Your credit score: the most important thing a lender looks at to determine whether you're a good risk.
But your credit score is no longer the only thing some lenders look at. For example, some banks are using new techniques, some are pretty darn sneaky to spy on you. One example? Your behavior score.
A behavior score looks at the money going into and out of your account. Some banks use it as leading indicator of potential trouble ahead.
For example, if your direct deposits stop, that could be a red flag to your banker. On the other hand, if you're depositing more than you're withdrawing, that could be a sign they need to target you for credit.
There's nothing in your credit report about your home value, but that doesn't mean potential lenders can't find it out. Sites like Zillow make it easy - and your mortgage is public record. If you're underwater, that's a red flag.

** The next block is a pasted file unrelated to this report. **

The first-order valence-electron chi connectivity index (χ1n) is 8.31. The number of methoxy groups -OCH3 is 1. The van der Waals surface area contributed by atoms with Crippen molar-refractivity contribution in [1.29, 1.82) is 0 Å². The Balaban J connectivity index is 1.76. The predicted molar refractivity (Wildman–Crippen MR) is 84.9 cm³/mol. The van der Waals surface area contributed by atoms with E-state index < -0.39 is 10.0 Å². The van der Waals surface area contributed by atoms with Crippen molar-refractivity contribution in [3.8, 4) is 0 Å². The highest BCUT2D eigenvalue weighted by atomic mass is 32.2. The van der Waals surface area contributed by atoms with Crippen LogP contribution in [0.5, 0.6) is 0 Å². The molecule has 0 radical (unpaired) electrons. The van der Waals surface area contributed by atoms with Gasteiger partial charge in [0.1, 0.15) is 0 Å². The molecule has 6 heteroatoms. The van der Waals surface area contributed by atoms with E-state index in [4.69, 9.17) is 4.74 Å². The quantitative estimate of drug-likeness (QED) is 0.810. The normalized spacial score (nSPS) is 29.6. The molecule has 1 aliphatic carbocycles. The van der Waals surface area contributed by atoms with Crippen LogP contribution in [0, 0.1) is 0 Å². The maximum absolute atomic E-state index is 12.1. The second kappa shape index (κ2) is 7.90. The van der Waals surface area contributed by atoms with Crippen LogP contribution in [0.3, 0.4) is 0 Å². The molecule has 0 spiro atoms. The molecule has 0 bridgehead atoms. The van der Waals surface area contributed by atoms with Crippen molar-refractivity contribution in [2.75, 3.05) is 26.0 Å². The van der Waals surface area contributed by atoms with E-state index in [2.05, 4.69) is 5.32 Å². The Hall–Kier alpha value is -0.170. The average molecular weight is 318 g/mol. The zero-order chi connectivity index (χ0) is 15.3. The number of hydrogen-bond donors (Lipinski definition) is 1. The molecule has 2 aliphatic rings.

And what about your income? It's not in your credit history, but that doesn't mean credit bureaus can't try to figure it out. They use things like your mortgage and credit lines, plug it into a computer model and come up with an estimate.
Then they use that information to double-check the income you're reporting when you apply for credit. Bottom line? You can and should check your credit history and score.
But you'll never see all the ways lenders make judgments about you. Want three tips to improve your score fast? They're waiting for you right here at moneytalksnews.com.